On 07/28/2013 12:38 PM, Ashley Sheridan wrote:
On Sun, 2013-07-28 at 13:37 -0400, Jim Giner wrote:

Never write your own form?  I'm guilty - oh, so guilty.  What exactly is
a 'security hardened' form?

- All forms need a valid CSRF token to avoid CSRF attacks. This needs to be matched between the submitted form and server-maintained state. Do all of your forms have that? Every single one? (A GET lookup form like a search box doesn't need it, but anything with POST does, I'd argue.)

- Do you have a select element? Do you have error handling for when someone submits a value for that wasn't one of the option elements?

- Your text input field has a max length of 20. Does your code return an error when the user enters a string of 100 characters?

- Are you checking for weird edge-case-y character encoding issues? (Some versions of some browsers can be hacked by sending UTF-7 instead of UTF-8 for certain parts of the request. I don't fully understand that stuff myself, either.)

- You have a "number" field (HTML5). Does your PHP code handle someone submitting a string anyway?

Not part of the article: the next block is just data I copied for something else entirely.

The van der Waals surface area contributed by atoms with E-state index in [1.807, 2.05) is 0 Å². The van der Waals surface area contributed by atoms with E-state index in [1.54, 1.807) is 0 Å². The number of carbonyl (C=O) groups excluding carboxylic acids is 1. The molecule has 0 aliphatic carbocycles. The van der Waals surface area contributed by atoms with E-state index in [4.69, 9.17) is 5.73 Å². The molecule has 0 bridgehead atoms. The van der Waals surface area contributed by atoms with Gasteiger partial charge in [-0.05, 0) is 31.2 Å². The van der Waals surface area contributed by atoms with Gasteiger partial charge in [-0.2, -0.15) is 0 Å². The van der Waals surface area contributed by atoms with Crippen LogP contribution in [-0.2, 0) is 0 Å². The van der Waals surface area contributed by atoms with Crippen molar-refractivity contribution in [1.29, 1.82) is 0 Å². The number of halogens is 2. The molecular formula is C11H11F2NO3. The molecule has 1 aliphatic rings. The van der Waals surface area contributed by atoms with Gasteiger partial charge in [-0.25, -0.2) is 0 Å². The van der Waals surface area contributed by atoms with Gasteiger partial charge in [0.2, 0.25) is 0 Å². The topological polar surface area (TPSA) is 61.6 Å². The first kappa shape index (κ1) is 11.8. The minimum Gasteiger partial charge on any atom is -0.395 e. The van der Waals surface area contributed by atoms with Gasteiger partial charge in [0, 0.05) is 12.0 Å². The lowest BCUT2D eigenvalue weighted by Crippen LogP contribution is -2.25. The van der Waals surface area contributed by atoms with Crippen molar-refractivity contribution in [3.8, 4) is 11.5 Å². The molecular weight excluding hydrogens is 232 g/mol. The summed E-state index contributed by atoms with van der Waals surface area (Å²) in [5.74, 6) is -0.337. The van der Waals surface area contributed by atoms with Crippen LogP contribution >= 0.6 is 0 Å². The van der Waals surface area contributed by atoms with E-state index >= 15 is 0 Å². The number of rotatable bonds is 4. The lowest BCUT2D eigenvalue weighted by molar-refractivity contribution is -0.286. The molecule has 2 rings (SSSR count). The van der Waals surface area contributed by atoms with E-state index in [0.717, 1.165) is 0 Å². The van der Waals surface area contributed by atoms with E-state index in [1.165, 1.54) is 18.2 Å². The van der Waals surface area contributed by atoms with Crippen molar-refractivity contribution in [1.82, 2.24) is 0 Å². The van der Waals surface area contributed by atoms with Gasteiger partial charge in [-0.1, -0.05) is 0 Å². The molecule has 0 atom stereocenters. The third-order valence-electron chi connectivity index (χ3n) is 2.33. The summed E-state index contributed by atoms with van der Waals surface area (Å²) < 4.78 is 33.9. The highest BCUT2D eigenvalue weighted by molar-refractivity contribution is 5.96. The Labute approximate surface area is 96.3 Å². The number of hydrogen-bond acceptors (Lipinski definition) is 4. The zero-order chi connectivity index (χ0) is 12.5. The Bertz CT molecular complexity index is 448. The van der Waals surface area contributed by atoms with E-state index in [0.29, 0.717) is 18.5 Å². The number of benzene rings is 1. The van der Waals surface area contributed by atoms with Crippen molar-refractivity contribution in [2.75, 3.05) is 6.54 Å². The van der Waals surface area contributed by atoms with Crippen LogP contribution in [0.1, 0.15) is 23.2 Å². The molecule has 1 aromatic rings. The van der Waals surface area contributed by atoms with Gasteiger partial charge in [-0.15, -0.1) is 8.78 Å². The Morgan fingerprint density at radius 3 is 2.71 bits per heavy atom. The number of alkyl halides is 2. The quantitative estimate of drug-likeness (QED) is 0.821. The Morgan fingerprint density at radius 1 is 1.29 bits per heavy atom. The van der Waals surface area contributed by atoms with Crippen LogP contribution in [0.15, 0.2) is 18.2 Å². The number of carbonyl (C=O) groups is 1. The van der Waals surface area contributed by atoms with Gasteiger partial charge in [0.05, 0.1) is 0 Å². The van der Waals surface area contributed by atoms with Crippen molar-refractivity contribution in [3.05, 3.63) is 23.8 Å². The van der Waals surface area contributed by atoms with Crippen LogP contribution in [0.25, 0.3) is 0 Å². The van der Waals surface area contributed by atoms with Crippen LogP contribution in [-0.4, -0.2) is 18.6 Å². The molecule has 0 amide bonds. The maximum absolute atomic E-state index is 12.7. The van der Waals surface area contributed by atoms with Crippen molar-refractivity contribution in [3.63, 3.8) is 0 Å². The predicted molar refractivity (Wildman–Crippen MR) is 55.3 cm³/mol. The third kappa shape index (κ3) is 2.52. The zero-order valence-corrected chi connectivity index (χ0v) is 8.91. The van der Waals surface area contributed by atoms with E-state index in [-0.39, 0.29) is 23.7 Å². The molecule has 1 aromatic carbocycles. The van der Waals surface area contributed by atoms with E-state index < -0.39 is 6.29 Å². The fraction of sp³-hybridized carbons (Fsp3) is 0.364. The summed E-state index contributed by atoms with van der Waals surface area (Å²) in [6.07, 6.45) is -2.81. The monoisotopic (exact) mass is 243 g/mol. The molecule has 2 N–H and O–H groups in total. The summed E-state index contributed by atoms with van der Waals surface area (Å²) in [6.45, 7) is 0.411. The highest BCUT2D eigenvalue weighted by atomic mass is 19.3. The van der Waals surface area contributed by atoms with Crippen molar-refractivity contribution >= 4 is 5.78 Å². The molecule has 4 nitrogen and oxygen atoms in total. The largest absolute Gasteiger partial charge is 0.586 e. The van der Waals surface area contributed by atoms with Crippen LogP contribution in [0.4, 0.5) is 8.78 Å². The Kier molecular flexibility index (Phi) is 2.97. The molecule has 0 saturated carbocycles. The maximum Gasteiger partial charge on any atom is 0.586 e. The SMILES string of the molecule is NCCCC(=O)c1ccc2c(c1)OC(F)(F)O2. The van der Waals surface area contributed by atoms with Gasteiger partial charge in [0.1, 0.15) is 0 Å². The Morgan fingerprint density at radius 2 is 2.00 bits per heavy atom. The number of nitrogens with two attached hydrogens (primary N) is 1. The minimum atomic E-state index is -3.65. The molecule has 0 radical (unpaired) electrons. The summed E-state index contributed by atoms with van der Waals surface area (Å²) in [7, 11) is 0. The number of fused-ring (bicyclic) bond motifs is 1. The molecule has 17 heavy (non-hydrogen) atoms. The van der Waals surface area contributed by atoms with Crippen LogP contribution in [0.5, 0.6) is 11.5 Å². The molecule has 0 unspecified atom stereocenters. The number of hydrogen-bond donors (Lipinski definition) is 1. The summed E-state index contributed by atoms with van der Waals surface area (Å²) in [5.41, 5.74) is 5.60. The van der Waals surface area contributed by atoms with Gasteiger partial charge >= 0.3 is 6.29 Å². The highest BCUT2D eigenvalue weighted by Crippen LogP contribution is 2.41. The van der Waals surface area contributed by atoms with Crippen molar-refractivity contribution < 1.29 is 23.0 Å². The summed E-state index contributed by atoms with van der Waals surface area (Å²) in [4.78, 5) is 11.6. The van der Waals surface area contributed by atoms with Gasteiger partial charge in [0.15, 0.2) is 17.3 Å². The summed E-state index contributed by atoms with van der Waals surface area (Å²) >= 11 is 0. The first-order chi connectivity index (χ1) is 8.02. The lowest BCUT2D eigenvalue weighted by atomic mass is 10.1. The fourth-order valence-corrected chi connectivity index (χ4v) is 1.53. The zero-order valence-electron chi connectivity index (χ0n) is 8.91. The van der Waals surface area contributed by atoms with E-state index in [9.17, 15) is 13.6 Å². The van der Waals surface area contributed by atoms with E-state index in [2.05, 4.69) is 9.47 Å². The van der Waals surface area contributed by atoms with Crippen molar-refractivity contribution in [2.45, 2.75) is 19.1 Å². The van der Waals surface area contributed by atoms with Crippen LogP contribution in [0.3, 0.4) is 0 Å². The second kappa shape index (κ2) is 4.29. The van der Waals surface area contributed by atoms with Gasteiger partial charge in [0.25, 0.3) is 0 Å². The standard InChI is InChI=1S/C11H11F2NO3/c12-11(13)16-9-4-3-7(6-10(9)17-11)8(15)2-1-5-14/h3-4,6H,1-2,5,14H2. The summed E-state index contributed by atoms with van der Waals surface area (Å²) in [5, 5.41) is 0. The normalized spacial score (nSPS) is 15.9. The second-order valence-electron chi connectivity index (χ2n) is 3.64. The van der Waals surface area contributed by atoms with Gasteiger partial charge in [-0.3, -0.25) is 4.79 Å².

- Are you checking all of those correctly every single time you write a form?

Remember, a form POST is not a form submission. It's a wide open RPC call for the entire Internet, for which you provide casual suggestions via HTML. Always assume an attacker bypasses the HTML and just POSTs variables right at your server. I'm probably forgetting a few things in the list above, too.

Hence, for 98% of cases, if you're writing your own <form> and <input> tags, you're doing it wrong. :-) Maybe you end up with your own PHP library to do that for you that handles all of the above, but... why, when there are so many already that do a better job than you can on your own (because they've had dozens of smart people including security experts working on them)?

I would say code forms on your own first, as a learning experience, then
use frameworks once you know what you're doing.

That I'll agree with. "Do it manually for the learning, then use a battle-hardened tool for real work" is a generally good approach to many things in programming.

--Larry Garfield

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